Kratom use is understudied, with no specific substance use disorder included in the DSM-5 related to kratom use. However, it does appear that a minority of people experience withdrawal when they stop taking kratom, usually experiencing symptoms that would be rated from mild to moderate.
Fewer people seem to experience a substance use disorder related to kratom use. It is likely that later versions of the DSM will include specific criteria related to this type of use disorder as we learn more about the drug.
Withdrawal symptoms associated with kratom use include the following:
- Depressed mood
- Back and muscle pain
- Joint pain
- Teary eyes
- Runny nose
- Feverish sensation
- Loss of appetite
- Difficulty concentrating
As touched on earlier, these symptoms are similar to those associated with opioid withdrawal, although they should generally be less severe.
Importantly, kratom has been known to cause neonatal withdrawal symptoms. If a person taking kratom regularly is pregnant, the baby can also become physically dependent on kratom. Symptoms associated with neonatal withdrawal include the following:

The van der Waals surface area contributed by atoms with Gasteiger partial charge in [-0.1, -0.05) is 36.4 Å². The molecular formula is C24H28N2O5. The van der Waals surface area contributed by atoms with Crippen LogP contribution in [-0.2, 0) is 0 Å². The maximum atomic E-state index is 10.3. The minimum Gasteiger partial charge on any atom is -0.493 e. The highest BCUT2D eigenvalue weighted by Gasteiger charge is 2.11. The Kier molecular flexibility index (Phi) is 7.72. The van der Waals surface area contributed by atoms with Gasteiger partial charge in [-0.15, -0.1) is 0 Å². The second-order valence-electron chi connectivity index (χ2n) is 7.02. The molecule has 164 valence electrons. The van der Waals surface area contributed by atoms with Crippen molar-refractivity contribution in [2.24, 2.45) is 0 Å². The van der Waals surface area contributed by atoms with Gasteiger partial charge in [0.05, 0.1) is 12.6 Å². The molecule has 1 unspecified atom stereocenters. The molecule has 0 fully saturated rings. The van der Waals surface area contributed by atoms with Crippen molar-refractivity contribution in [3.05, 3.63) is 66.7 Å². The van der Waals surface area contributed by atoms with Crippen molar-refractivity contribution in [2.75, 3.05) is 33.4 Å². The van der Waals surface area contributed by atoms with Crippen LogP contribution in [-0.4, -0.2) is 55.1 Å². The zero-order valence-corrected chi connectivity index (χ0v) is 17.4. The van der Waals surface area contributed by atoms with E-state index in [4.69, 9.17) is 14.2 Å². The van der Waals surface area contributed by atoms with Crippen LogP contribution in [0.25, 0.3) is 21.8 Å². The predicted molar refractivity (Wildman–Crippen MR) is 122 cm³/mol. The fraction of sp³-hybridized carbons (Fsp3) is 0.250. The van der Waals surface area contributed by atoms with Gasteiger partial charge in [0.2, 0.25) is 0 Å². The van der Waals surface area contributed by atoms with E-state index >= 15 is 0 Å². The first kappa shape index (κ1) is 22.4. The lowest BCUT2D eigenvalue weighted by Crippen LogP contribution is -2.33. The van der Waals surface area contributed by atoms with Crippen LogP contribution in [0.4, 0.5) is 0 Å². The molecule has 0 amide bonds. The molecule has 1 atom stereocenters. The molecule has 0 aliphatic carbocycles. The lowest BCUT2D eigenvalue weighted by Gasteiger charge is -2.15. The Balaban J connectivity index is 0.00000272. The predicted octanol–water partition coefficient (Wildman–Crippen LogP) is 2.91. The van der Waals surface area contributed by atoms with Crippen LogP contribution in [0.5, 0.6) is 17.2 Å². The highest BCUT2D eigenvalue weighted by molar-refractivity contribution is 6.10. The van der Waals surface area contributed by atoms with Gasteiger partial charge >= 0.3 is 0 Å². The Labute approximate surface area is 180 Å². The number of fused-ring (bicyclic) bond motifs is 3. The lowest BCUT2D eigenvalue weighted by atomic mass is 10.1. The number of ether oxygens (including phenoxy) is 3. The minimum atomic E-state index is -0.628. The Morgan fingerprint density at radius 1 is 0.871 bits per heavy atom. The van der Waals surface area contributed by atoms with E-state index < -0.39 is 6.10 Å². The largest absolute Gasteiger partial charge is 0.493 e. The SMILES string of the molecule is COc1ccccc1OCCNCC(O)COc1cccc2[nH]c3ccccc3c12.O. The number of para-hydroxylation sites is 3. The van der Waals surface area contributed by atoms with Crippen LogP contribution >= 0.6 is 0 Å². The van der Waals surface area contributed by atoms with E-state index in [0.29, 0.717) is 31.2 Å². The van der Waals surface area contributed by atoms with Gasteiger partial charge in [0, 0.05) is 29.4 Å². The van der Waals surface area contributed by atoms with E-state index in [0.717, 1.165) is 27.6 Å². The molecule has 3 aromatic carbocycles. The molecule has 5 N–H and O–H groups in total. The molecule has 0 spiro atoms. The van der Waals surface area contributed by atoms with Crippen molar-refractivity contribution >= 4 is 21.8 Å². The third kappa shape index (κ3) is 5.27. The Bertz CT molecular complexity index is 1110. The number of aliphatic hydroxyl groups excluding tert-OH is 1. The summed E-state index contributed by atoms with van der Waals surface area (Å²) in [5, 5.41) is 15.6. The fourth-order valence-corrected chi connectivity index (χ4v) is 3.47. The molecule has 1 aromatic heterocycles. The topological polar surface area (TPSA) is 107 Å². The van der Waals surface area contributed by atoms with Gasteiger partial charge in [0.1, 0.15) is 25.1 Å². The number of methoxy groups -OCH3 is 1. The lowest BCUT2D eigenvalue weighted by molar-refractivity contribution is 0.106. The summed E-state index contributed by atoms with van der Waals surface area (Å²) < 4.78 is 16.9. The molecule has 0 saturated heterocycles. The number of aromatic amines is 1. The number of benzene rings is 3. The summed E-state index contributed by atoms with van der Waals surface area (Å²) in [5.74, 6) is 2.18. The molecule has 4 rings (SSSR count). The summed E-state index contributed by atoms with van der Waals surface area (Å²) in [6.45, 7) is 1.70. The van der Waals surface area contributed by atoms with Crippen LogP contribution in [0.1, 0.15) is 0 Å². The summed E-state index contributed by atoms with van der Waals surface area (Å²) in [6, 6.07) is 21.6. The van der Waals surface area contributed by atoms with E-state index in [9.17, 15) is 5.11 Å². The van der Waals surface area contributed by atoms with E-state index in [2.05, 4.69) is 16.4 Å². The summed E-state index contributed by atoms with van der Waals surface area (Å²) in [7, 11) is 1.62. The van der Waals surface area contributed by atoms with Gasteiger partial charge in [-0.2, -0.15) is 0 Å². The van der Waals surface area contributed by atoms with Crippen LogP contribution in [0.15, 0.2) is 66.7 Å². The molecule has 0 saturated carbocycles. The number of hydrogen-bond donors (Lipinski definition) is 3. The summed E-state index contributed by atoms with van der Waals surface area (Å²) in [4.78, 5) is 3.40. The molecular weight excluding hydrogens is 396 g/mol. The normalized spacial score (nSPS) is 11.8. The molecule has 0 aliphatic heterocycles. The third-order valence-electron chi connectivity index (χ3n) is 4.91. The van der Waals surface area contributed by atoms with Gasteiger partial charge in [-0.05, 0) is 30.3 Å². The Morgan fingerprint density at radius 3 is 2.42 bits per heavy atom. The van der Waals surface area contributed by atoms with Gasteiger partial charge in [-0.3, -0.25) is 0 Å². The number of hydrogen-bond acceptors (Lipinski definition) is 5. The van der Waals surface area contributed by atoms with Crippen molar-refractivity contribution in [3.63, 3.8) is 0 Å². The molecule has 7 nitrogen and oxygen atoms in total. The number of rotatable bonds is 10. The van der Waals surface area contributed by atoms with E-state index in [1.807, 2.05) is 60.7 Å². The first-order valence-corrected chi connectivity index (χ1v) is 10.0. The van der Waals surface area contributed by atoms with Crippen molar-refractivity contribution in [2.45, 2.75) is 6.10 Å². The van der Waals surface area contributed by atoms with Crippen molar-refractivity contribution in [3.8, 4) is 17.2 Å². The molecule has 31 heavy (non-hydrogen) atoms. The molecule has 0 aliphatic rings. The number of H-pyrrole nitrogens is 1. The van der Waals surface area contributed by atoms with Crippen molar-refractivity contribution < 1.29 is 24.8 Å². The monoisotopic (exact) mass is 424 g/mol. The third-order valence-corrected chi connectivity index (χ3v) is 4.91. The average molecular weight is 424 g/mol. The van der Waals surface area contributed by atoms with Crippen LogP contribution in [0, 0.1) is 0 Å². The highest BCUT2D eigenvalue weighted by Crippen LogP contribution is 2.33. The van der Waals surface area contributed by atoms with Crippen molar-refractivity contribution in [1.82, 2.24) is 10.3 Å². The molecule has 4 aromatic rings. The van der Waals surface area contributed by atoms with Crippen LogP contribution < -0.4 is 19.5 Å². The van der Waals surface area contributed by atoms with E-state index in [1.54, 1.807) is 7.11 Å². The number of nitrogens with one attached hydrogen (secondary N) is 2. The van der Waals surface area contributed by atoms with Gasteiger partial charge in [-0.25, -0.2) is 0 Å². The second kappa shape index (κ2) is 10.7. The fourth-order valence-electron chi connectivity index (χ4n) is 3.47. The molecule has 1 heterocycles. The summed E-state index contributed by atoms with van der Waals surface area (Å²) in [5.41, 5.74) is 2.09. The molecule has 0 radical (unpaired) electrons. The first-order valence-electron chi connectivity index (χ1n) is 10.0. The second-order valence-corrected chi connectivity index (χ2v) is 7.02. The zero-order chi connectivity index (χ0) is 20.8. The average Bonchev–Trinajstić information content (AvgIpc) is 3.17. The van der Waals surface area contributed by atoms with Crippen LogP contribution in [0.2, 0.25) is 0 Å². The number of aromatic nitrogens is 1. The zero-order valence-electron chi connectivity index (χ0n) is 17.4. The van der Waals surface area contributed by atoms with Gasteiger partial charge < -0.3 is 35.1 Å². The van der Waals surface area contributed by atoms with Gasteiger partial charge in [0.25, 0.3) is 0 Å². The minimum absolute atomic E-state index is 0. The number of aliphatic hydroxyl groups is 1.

- Oral intolerance
Treatment Options for Kratom Withdrawal
Because its widespread use in the United States is a somewhat newer phenomenon, and there are significant research gaps regarding its use and properties, experts aren’t entirely sure on the best way to treat kratom addiction and withdrawal at this point.
Some research has suggested the drug Suboxone has promise as part of a replacement therapy for kratom-dependent users. Intravenous clonidine and a combination of oral dihydrocodeine and lofexidine have shown promise as part of inpatient detoxification treatment.
One 2016 case report discusses a woman who was experiencing severe symptoms reportedly associated with kratom use who had her withdrawal symptoms successfully managed with clonidine therapy and scheduled hydroxyzine.